Who will survive the ‘graveyard’ of the men’s singles draw?

In Australian rules football, the third term is known as the “premiership quarter”. In golf, the third round is referred to as “moving day”. In World Cup soccer, there’s always a “group of death”.

Well, in this Australian Open, the third quarter of the men’s singles draw – positions 65 to 96 in the 128-strong draw – is the “graveyard”. Survive it and you can go the whole way.

Can Novak Djokovic survive the graveyard that is his quarter of the draw?Credit:AP

The word “graveyard” has tennis history. It was the nickname of Wimbledon’s infamous court two, which was, pardon the pun, dead centre of the All-England Club grounds. It ended the hopes of many great players. One example was Pete Sampras, who lost a five-setter there to “one-match wonder” George Bastl. We didn’t know it at the time, but that would be the last match Sampras ever played at Wimbledon. Not the farewell you want.

Other Wimbledon champions to lose on that court included Arthur Ashe, John McEnroe, Jimmy Connors and Lleyton Hewitt. Just being scheduled there made top players tremble at the knees. Wimbledon, I think realising they needed to cut their losses, actually dug up the court and moved it! It’s now at the very end of the venue, and its powers to wreak havoc in the draw have been greatly reduced.

The graveyard in the men’s singles draw at Melbourne Park, though, has already captured one massive scalp before a single ball was hit – Nick Kyrgios. We now know why he didn’t commit to any competitive matches in the last two weeks – he has been battling a knee ailment. It’s a real pity, and the Australian ringmaster will be sorely missed, in both singles and doubles.

The singles draw is a brutal model. It cuts in half every two days using best-of-five-set matches. One cut has now been made, and there are six more to go, until there is only one man standing. One winner, 127 losers.

Australia’s Nick Kyrgios has already withdrawn from the tournament.Credit:AP

Now, a closer look at the third quarter graveyard. At position 65 in the draw is 5th seed Andrey Rublev, from the country that shall not be named. His first-round opponent in position 66 was a US Open champion, Austrian Dominic Thiem, who is also a former finalist here and at Roland-Garros. Thiem would be thanking Tennis Australia for his wildcard, but probably not for his draw. Rublev survived the early test.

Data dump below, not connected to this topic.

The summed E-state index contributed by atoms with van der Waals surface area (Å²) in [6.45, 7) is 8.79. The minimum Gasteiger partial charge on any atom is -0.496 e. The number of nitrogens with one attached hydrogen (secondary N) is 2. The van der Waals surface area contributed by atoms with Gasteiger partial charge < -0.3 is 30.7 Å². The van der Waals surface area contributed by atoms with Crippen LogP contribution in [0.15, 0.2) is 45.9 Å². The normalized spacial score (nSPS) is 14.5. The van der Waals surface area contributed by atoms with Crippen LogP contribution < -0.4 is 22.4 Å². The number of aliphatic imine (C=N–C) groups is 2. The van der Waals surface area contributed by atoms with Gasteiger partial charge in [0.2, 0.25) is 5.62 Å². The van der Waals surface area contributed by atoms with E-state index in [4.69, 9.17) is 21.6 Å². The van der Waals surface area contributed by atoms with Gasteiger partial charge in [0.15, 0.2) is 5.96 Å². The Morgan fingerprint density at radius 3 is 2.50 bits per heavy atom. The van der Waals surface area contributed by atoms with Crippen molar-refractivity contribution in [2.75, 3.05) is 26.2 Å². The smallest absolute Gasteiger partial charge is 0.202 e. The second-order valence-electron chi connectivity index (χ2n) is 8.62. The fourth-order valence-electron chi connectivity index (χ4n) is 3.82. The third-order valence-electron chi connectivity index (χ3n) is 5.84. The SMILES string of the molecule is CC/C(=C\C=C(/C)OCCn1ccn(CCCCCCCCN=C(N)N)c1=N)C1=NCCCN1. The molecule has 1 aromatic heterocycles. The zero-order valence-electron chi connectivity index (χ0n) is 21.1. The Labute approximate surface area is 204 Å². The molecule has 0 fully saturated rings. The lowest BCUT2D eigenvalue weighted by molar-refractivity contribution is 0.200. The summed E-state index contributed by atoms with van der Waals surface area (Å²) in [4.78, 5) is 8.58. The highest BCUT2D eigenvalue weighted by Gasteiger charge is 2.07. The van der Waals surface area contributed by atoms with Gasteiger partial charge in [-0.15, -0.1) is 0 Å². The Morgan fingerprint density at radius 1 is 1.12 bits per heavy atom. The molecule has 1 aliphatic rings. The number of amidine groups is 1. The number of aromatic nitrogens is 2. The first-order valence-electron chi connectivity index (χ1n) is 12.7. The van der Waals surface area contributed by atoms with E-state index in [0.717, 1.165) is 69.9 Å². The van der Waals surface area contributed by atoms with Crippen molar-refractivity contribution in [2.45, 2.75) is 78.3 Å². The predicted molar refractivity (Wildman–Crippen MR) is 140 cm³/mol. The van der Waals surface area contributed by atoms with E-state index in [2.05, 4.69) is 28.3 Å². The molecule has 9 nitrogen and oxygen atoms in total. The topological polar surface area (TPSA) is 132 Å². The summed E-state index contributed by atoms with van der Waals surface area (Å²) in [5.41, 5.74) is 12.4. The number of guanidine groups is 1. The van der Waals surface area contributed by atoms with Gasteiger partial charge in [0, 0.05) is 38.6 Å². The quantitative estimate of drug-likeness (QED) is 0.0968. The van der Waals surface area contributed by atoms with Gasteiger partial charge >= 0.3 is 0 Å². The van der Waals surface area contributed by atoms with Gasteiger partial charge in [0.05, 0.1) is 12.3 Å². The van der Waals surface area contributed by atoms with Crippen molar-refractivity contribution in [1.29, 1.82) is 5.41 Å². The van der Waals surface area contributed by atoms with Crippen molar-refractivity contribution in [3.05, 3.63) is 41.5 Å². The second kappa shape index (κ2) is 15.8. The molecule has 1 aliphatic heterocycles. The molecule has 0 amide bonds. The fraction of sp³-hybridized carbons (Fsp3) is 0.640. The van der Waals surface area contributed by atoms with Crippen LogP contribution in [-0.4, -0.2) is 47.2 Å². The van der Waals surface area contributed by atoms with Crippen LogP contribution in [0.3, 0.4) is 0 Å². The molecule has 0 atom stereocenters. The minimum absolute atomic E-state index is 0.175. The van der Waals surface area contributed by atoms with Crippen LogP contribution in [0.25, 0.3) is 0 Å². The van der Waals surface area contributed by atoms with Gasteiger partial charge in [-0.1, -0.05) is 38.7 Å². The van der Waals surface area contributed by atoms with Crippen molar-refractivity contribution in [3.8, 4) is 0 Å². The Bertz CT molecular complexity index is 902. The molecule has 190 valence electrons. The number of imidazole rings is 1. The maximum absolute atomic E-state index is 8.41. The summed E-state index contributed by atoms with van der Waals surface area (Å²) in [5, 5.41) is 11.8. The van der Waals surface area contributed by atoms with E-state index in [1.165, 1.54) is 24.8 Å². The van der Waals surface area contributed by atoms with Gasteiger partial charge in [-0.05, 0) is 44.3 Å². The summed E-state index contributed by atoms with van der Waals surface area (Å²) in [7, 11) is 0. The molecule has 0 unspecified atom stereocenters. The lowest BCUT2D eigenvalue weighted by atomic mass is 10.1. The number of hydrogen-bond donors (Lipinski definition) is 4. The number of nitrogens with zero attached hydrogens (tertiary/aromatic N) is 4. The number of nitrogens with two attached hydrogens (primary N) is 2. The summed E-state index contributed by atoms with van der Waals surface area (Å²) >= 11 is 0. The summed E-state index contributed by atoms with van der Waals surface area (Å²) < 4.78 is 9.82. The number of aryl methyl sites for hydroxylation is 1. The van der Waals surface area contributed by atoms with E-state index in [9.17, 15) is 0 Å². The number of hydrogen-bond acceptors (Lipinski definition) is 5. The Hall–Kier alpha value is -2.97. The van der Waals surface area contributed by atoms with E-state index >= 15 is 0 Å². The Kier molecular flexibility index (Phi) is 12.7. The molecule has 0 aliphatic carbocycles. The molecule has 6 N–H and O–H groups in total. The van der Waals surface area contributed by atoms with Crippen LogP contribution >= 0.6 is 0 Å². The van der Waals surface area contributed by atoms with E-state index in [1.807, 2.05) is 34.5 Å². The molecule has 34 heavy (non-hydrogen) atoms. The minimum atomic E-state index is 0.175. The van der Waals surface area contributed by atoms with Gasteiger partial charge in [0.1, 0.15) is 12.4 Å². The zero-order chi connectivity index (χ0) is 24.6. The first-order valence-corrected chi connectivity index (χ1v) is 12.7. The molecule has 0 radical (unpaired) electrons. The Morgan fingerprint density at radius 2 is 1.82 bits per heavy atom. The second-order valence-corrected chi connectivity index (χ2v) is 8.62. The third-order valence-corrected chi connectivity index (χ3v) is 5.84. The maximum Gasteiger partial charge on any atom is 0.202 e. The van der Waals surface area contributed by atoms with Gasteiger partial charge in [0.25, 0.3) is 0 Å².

At the very bottom of the graveyard, in position 96, is the nine-time champion and tournament favourite, Novak Djokovic. His first-round draw was against Spaniard Roberto Carballes Baena. Displaying a heavily taped leg to protect a hamstring strain, Djokovic put on an impressive display of ball striking. We’ve seen all the players now, and already we can say no one is hitting the ball better than Djokovic.

I wonder if it was actually a little too impressive, as he threw caution to the wind and was not really willing to engage in long rallies, something a little out of character for the nine-time champion of this tournament. Post match, Djokovic admitted the injury watch is “not ideal”. He is likely to face his first real test in the third round against position 89, seeded Grigor Dimitrov, a three-time grand slam semi-finalist who is in good form.

Elsewhere in the Djokovic octavo, and no surprise to find in a graveyard, is a “Demon”, Australia’s Alex de Minaur. De Minaur has had a terrific start to the year, with recent wins over Rafael Nadal and Thiem, and only a few days ago said “I’m not satisfied where I am right now. Top 10 is ultimately the goal.”

Alex de Minaur could come up against Djokovic in the fourth round.Credit:Eddie Jim

Demon, in the absence of Kyrgios, is given the primary burden of carrying Australian hopes. I expect he’ll get through to his third-round date with the other seed in his section, Spaniard Pablo Carreno Busta in slot 81.

Salivating as that is, it’s only the entrée, as the potential blockbuster fourth round with Djokovic, come Monday looms as the main event, and would be one of the matches of the tournament. He would be roared on by home support, but coming through that star-laden section is some ask.

Let’s look further up the graveyard. Sitting innocently in position 80 is Dane Holger Rune, one of only two teenagers ranked in the top 10 (the other being absent world No.1 Carlos Alcaraz). Rune had a phenomenal 2022, winning three titles, including the prestigious Paris 1000, defeating Djokovic in the final. Under the tutelage of the highly credentialed Patrick Mouratoglou, Rune is an exciting prospect, albeit sometimes volatile, and, if the seedings hold up, has a prospective fourth-round match against Rublev. That would be some match.

At the end of the day, you know the survivor of the graveyard will be playing exceptionally well. It could be Rublev, or Rune, or de Minaur, or even someone else. Especially given, and it’s not overstating it, that there is a nagging question mark on Djokovic to be the last man standing.

So many possibilities, so many pitfalls. In only one quarter of the draw. What a fascinating tournament we are witnessing. See you at the Open.

Paul McNamee is a former Australian Davis Cup player and doubles champion who was tournament director of the Australian Open from 1995 until 2006.

Watch the Australian Open live and free on the Nine Network – Channel 9, 9Gem, and 9NOW.

For daily updates of all the tennis action during the Australian Open, sign up for our Sport newsletter here.

Most Viewed in Sport

From our partners

Source: Read Full Article